Proof the Nazis considered Hungarians as "Aryan"

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BlackWatch1
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Proof the Nazis considered Hungarians as "Aryan"

Post by BlackWatch1 » 14 Apr 2018 21:51

I saw an earlier thread from 12 years ago there was a discussion on whether the Nazis considered Hungarians as "Aryan". Well here is proof they did.

Here is the old thread:
https://forum.axishistory.com/viewtopic.php?t=105567

An interesting Aryan/German Blood Certificate issued to Anna Utaria Kurucz who was born in Zvornik, Bosnia of Hungarian/German heritage (Perhaps Serbian and/or Bosnian heritage also if you go back further in the family tree). It was issued by the Office of Family Research and is an Examination Result. It is a Small Ancestry Certificate, and states that the holder is of German Blood an [Aryan], and is neither a Mischling 2 Grades
[ Half Breed / Mongrel ] or Mischling 1 Grades-Jude [ Half Breed / Mongrel ] Jew. The reverse traces the lineage back to the grandparents of the father and mother. The entries are verified by the PFARRAMT stamp [ the Parish or Priests office ].Her father was born in Bácsszentiván, Serbia. Her fathers parents were born in Prigrevica, Serbia. The origin of the grandparents from the mother's side (Karl and Maria Gruber): Rehberg/Böhmerwald, Sudetenland. (Was renamed Srní after WW2 during the ethnic cleansing of Germans in Eastern Europe). When she was issued this she was living in Vienna, Austria and working as a saleswoman during WW2.
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Dr Eisvogel
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Re: Proof the Nazis considered Hungarians as "Aryan"

Post by Dr Eisvogel » 24 Apr 2018 22:51

BlackWatch1 wrote:I saw an earlier thread from 12 years ago there was a discussion on whether the Nazis considered Hungarians as "Aryan". Well here is proof they did.

Here is the old thread:
https://forum.axishistory.com/viewtopic.php?t=105567

An interesting Aryan/German Blood Certificate issued to Anna Utaria Kurucz who was born in Zvornik, Bosnia of Hungarian/German heritage (Perhaps Serbian and/or Bosnian heritage also if you go back further in the family tree). It was issued by the Office of Family Research and is an Examination Result. It is a Small Ancestry Certificate, and states that the holder is of German Blood an [Aryan], and is neither a Mischling 2 Grades
[ Half Breed / Mongrel ] or Mischling 1 Grades-Jude [ Half Breed / Mongrel ] Jew. The reverse traces the lineage back to the grandparents of the father and mother. The entries are verified by the PFARRAMT stamp [ the Parish or Priests office ].Her father was born in Bácsszentiván, Serbia. Her fathers parents were born in Prigrevica, Serbia. The origin of the grandparents from the mother's side (Karl and Maria Gruber): Rehberg/Böhmerwald, Sudetenland. (Was renamed Srní after WW2 during the ethnic cleansing of Germans in Eastern Europe). When she was issued this she was living in Vienna, Austria and working as a saleswoman during WW2.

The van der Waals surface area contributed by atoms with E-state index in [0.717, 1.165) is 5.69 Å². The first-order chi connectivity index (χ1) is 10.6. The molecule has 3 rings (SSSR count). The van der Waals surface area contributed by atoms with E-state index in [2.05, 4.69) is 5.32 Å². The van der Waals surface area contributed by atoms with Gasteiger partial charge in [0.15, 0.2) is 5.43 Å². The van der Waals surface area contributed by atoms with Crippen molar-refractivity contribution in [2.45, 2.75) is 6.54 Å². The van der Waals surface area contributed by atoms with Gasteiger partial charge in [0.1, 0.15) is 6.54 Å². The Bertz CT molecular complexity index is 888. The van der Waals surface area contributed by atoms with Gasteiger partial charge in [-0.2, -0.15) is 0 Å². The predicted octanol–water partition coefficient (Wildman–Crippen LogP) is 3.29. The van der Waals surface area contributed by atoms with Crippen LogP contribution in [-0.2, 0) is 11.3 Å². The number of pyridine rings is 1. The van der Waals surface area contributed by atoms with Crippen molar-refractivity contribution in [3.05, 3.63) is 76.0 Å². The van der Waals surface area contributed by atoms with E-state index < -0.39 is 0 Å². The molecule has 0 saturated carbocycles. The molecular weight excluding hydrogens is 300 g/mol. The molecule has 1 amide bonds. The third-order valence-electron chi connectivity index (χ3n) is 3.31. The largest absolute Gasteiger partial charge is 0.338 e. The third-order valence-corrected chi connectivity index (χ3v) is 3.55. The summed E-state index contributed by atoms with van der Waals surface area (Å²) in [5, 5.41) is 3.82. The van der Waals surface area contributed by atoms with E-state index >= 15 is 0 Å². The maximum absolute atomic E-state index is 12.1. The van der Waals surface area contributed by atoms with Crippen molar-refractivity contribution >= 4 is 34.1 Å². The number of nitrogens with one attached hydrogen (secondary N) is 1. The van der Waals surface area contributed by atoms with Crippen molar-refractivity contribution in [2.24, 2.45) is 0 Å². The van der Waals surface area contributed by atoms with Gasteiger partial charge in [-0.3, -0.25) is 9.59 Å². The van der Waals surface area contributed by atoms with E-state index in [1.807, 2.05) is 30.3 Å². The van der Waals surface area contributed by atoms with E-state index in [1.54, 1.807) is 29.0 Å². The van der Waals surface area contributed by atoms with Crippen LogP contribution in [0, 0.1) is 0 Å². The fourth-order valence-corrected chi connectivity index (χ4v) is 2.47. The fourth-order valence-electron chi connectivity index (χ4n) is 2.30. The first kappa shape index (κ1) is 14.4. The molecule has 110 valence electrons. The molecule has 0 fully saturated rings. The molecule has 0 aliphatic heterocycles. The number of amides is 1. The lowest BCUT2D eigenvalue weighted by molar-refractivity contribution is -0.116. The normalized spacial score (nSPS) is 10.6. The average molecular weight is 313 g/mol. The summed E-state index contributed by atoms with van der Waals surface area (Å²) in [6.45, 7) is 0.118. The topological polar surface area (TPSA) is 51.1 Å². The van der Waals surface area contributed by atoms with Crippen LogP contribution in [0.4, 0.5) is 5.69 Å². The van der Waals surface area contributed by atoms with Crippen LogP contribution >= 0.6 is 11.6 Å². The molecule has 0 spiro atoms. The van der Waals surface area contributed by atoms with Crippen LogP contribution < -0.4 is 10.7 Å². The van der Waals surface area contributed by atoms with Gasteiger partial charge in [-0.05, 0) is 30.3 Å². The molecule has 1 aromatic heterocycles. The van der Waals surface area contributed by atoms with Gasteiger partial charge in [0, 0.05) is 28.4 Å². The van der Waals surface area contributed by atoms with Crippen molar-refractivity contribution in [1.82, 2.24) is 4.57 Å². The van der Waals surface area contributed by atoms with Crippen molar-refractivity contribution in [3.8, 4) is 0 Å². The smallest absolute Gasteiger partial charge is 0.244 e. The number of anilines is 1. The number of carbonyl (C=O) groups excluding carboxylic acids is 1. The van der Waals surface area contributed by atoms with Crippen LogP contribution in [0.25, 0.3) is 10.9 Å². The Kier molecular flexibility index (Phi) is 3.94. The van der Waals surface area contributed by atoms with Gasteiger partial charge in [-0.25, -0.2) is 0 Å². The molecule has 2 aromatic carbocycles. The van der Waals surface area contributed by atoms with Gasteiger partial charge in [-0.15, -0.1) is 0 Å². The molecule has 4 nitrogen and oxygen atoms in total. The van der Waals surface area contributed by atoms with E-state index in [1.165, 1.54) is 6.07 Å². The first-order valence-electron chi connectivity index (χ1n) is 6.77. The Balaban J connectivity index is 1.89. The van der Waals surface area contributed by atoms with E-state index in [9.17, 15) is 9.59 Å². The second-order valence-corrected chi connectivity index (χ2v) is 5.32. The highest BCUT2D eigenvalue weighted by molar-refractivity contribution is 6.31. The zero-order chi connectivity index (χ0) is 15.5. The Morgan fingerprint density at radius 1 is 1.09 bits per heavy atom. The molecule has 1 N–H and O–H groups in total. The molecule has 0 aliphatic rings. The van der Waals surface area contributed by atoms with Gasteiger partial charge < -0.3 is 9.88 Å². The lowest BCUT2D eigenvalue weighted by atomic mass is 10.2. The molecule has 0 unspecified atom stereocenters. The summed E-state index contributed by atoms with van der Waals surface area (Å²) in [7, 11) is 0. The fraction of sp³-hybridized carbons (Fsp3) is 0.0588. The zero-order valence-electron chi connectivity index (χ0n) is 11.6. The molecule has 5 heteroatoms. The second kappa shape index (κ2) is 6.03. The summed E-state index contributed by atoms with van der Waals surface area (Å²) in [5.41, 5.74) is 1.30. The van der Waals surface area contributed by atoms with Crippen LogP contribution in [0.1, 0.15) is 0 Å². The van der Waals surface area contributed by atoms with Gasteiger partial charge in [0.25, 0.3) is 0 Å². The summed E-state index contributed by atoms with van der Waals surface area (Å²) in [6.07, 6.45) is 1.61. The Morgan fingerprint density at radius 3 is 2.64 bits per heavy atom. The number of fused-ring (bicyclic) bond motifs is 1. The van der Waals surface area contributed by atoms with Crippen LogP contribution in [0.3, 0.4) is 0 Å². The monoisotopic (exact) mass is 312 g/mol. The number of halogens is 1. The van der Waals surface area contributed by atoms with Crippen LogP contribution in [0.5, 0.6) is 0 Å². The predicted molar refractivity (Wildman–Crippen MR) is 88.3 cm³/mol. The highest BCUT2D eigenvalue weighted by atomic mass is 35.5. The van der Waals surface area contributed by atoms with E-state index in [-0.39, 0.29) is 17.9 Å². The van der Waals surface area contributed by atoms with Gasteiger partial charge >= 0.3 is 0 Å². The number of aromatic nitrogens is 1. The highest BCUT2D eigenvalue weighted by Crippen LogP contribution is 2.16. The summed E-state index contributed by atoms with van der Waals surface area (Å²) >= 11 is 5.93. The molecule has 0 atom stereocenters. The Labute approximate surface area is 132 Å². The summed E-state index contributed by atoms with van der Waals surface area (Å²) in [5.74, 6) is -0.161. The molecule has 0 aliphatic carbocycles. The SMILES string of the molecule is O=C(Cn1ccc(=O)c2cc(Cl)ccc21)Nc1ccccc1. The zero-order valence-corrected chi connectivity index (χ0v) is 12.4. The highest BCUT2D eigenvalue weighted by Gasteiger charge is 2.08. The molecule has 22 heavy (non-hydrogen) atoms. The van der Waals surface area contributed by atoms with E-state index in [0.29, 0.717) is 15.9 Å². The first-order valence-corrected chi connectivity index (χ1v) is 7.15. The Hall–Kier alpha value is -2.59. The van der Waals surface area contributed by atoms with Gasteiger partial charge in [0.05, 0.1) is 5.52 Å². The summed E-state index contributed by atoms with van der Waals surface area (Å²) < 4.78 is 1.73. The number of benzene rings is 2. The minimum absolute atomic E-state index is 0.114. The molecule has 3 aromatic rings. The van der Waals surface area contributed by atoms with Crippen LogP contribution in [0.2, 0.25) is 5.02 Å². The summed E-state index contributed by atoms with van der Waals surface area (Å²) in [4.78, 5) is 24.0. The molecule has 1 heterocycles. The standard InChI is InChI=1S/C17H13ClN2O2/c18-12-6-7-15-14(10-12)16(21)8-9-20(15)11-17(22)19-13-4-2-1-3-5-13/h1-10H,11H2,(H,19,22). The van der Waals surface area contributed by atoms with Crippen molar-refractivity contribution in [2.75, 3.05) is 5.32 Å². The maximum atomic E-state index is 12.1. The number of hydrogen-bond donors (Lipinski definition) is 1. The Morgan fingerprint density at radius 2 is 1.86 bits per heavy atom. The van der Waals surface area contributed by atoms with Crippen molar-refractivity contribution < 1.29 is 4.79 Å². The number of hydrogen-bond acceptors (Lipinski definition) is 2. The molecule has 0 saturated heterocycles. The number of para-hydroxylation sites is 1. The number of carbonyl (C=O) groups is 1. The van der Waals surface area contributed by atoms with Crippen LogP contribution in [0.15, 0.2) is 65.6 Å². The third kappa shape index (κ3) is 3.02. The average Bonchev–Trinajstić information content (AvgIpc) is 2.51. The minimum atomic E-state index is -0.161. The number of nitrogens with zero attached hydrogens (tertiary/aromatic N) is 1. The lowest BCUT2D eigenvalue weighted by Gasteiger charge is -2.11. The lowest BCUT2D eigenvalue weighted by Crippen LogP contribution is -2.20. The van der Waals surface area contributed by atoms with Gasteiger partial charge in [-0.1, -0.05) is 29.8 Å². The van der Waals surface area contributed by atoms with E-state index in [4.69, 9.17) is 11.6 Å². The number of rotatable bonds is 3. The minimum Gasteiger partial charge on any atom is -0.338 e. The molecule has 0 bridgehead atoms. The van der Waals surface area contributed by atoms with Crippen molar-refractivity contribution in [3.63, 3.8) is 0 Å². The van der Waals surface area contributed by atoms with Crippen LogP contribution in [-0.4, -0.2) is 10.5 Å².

Dear BlackWatch1,

my intervention is not related to the general question did the Nazis consider Hungarians as Aryan.


My questions are related to to this specific document.

1.) I think correct spelling of her name would be Anna Maria Kurucz and not Anna Utaria.

2.) Is there anywhere in the document explicit classification of her paternal ancestors as Hungarians or did you just derive it from the etymologically Hungarian surname Kurucz?

3.) In fact Bácsszentiván where her father was born and Prigr.[evicza] Sv. Iván where her grandfather and grandmother were born are one and the same village, nowadays Prigrevica.

4.) Since that village was overwhelmingly German inhabited are you sure that her paternal ancestors enumerated in the document declared/considered themselves as Hungarians? For example in 1900 in the village there were 4812 Germans and only 195 Hungarians.

5.) Among the Germans in Bácska region there were also people with Hungarian and Slavic surnames, who were part of German communities.

6.) The Donauschwaben from that village might know did the Kurucz family consider itself German or Hungarian.
http://www.dvhh.org/batschka/village/Ba ... ntiwan.htm

7.) You can see that already among the original German settlers in the village there were people with etymologically Slavic (Gurka, Kollo, Valenta) and Hungarian surnames (Knesity, Toth).
http://www.dvhh.org/batschka/village/Ba ... ectory.htm

Best regards,
Eisvogel

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